The Montreal Canadiens start their Rookie Camp on Thursday in Brossard prior to heading to London, Ontario for the Rookie Tournament that will pit the Habs’ young prospects against their counterparts in the systems of the Toronto Maple Leafs, Ottawa Senators, and Pittsburgh Penguins.
Travelling with the team will be all the highly-touted prospects, such as Mikhail Sergachev, Artturi Lehkonen, and Nikita Scherbak. But there are also six players who are invited to the camp as tryouts. Technically speaking, the full nomenclature would be Amateur Tryout contracts, or ATO, which is a temporary American Hockey League contract.
Last season several such tryouts signed deals with the Canadiens, so we can expect at least one or two of these players to ink AHL deals, especially the few that the Canadiens have invited back to camp.
Scott Eansor (LW/C, 20, Seattle Thunderbirds, WHL)
Eansor didn’t look out of place playing the best Habs prospects at Development Camp earlier this summer. He is entering his overage junior season with the Thunderbirds where he centres one of the top offensive lines.
He won the award for CHL Player of the Week during the playoffs in April, scoring two game-winning goals for the Thunderbirds, and three out of the team’s five goals. The list of players who claimed that title in post-season play includes Mitch Marner, Matthew Tkachuk, and Timo Meier.
He was also part of the American bronze-medal team at the IIHF World Junior Championship in 2015, playing in all seven tournament games, scoring a goal and going +2.
He brings to camp a play-making touch and a high compete level that have helped him stand out in Seattle.
Giovanni Fiore (RW, 20, Cape Breton Screaming Eagles, QMJHL)
Fiore knows all about battling for a roster position, as he is currently in the midst of a battle for an overage spot with Cape Breton. He will be coming to the Canadiens’ Rookie Camp in a competitive mindset, which should be to his advantage. He risks not having a spot anywhere come the start of the season, so he is sure to be at the top of his game.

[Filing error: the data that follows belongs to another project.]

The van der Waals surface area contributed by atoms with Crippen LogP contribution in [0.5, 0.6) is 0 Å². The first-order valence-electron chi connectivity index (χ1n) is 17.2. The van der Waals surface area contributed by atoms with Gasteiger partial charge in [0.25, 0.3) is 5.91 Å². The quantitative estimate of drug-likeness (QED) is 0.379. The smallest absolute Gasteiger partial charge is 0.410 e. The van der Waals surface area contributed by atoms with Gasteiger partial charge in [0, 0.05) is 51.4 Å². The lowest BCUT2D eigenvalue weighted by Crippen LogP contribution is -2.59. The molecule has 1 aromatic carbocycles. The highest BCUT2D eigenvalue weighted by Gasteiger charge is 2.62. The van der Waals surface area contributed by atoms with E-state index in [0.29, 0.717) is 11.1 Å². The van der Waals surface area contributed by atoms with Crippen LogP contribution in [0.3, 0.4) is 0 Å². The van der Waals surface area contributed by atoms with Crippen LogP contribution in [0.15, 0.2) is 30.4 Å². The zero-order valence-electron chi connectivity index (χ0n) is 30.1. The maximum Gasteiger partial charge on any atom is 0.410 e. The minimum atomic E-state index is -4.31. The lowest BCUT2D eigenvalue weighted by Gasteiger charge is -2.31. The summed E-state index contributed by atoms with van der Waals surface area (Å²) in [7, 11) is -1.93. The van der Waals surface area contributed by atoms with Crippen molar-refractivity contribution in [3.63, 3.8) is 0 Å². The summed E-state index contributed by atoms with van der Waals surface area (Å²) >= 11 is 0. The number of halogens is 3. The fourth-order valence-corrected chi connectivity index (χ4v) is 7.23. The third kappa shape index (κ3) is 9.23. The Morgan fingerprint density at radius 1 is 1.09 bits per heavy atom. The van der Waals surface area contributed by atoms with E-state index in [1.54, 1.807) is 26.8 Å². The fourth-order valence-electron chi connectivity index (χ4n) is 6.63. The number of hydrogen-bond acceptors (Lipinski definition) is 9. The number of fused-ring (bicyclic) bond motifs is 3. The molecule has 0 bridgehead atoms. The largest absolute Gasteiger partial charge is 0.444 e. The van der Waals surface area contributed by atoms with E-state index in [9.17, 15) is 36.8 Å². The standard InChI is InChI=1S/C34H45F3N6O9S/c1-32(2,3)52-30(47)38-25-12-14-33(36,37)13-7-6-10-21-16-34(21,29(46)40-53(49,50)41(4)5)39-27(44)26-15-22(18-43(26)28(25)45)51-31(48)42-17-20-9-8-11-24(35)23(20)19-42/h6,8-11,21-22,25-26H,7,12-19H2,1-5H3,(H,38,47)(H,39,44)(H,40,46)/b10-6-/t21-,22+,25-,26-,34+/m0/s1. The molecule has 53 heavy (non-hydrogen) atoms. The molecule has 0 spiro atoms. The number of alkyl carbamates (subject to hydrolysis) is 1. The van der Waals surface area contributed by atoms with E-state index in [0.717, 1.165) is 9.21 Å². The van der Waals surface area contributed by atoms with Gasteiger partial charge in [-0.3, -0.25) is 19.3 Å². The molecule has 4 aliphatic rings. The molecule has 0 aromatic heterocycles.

Fiore joined the Screaming Eagles at the CHL trade deadline, and helped Cape Breton get to the second round of the QMJHL playoffs, scoring at over a point-per-game pace after arriving.
Canadiens scouts got to see plenty of Fiore recently when they were checking in on potential first-round draft selection Pierre-Luc Dubois. Fiore is a talented forward who has the build that the organization covets (i.e. north of six feet tall), and is also a native of Laval, which wouldn’t hurt in the marketing department when it comes time to promote Le Rocket de Laval next season.
Hayden McCool (LW, 19, Windsor Spitfires, OHL)
The large 6’3” forward made a tremendous leap this past season, going from a -28 to a +23 goal differential. Although that stat line in isolation is a dubious way to recognize development, the improvement is too striking to ignore. On top of a major defensive improvement, McCool also put up 15 goals last season, so it appears like he is putting the pieces together to become a complete power forward.
After going undrafted in 2015, McCool attending the Chicago Blackhawks’ training camp on a tryout basis, but didn’t end up getting signed. Passed over a second time at the draft in 2016, he’s back for a second look from the Canadiens after an appearance in development camp, so obviously the team is keeping a close eye on this potential physical force.
McCool is entering his third year of OHL action and will be playing in the 2017 Memorial Cup hot, the Windsor Spitfires. That will increases his visibility, so the Habs will need to take an early gamble on him .if they see some potential.
Petrus Palmu (LW, 19, Owen Sound Attack, OHL)
The diminutive forward impressed during intra-squad scrimmages in July. A lot is made of how tall a hockey player needs to be, but the 5’6” Finnish-born Palmu continues to defy sceptics.